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Effective Pharma KAM Teams: Challenges and solutions from the front line (2016)

Effective Pharma KAM Teams: Challenges and solutions from the front line (2016)


The essentials for getting your KAM strategy right

There are many factors currently affecting KAM initiatives - lack of buy-in from internal stakeholders, poorly understood customer needs and an inability to creatively build long-term sustainable relationships with buyers and prescribers. With KAM being applied widely, what are the key research, staff, management and communication touch points that will really deliver customer value and give you a profitable voice in the market?

Effective Pharma KAM Teams: Challenges and Solutions from the front line shines a spotlight on the challenges facing KAM in 2016 and presents practical solutions for improvement. Learn from leading experts about how companies such as Leo, Genentech and Pfizer (see who they are) learnt what works and what pitfalls to avoid.

“We have to ensure that the planning actually has identified true customer needs, not something we've jury-rigged to say you need…”

Reasons to Purchase

Answering key questions:

  • The right people for the right job:
  • Too often KAMs are rebadged sales reps.
  • Good people with the wrong skills.
  • What are the essential KAM skills and how can you get it right when recruiting?
  • Real collaboration: Understanding customer needs is critical for successful KAM.
  • How can KAMs prepare with robust research to ensure successful engagement?
  • Internal buy-in: KAM will fail if there is not widespread buy in from internal stakeholders.
  • What can KAM professionals do to ensure their colleagues are their side?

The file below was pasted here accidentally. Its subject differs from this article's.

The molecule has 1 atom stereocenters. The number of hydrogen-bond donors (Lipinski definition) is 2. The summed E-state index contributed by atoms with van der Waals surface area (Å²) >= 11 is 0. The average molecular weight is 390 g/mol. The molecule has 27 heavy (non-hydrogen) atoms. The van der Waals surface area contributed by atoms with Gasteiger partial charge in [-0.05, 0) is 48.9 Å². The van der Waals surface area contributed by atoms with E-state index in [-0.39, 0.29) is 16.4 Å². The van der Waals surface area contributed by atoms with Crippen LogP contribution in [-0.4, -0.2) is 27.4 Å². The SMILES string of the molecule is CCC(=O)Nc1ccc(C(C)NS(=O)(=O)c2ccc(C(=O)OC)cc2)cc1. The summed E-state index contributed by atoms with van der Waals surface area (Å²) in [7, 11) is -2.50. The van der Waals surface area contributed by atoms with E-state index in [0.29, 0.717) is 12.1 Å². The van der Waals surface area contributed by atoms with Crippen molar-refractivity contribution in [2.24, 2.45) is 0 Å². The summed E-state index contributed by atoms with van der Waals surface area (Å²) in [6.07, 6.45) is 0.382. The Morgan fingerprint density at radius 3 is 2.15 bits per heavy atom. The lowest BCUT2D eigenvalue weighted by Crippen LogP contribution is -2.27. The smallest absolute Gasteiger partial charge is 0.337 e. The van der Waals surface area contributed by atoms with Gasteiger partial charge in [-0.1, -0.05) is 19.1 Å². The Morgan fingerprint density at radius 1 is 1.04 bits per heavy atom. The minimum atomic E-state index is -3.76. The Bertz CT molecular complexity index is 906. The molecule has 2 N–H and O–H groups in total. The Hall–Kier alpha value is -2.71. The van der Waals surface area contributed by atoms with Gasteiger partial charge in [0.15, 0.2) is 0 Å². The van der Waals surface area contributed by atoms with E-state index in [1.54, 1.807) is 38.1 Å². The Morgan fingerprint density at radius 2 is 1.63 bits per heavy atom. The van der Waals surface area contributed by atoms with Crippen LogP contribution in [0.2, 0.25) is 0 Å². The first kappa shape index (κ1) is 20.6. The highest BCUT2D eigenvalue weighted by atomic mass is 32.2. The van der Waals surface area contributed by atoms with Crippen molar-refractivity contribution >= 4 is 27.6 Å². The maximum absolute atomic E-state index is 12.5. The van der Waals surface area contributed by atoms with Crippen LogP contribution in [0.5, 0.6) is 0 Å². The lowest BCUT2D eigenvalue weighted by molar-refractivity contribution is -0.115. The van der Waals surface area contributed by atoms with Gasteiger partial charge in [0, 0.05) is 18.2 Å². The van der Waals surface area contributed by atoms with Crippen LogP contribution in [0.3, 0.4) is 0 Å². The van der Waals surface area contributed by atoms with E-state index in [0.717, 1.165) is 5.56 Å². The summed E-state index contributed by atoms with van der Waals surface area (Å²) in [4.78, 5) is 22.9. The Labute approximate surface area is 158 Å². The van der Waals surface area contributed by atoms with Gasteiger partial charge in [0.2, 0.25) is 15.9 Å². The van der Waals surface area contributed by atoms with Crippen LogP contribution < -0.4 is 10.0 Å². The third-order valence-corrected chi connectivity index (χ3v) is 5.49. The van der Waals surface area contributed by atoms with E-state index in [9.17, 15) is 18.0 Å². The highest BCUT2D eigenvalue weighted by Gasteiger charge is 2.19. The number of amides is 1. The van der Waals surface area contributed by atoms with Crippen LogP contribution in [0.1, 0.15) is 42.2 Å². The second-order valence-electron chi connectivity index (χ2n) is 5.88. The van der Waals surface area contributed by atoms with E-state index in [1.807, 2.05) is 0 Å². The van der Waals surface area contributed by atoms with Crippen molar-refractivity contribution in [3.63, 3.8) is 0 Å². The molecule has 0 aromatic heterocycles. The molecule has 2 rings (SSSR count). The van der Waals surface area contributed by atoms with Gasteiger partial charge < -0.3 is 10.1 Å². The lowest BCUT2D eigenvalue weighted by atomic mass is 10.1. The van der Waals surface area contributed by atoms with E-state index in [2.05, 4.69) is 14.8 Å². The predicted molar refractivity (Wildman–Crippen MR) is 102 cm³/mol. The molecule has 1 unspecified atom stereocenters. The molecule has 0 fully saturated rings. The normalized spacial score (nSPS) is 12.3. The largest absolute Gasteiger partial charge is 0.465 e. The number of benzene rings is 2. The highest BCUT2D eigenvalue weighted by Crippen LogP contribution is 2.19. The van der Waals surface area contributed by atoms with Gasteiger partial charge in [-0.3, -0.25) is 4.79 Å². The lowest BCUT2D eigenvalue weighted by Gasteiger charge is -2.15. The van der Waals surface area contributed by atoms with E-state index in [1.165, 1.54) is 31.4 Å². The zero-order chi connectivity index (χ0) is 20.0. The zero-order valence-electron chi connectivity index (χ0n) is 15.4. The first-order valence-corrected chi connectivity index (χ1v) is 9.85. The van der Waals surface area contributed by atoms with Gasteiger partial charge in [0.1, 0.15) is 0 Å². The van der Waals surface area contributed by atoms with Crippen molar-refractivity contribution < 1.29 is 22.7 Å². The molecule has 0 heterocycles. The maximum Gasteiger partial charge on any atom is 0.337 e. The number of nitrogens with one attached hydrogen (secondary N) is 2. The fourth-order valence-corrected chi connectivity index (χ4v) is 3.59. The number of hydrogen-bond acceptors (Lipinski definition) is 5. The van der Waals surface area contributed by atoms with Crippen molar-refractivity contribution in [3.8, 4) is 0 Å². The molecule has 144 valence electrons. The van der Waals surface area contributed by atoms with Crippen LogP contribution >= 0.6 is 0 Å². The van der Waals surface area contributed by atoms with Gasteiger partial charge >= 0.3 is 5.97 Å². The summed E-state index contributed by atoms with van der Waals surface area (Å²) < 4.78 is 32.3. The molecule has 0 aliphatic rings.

• Cross-function or dysfunction? What can KAMs do to ensure the business initiatives are fully supported by cross functional teams?
  • Training for excellence: What role can training play in refining and improving KAM skills and how can outside providers help?
  • Incentives: How can you incentivise KAMs and what are the key motivators that drive success? Is it possible to create broader KAM buy-in through incentives for other functions?
  • Incentives: How can you incentivise KAMs and what are the key motivators that drive success? Is it possible to create broader KAM buy-in through incentives for other functions?
With this report you will be able to:
  • Understand the fundamental requirements for a successful KAM programme
  • Ensure you have the right people with the right skills in the right role
  • Understand how research and customer needs assessments can bring advantage even before the first call is made
  • Ensure buy-in to KAM from colleagues in marketing, sales, medical and market access
  • Know the drivers and incentives that will get the best out of your KAM team
  • Identify when and where KAM will be most effective and avoid wasting time and money in less productive areas
Key Topics explored
  • Good reps make bad KAMs. True or false?
  • KAM is about creative business planning, strategic thinking, alliance building and clear stakeholder communication –skills that can be found inside and outside the pharma industry.
  • KAM is not a short term solution for sales downturn – it’s about building long-term and sustainable relationships based on customer need, value and benefit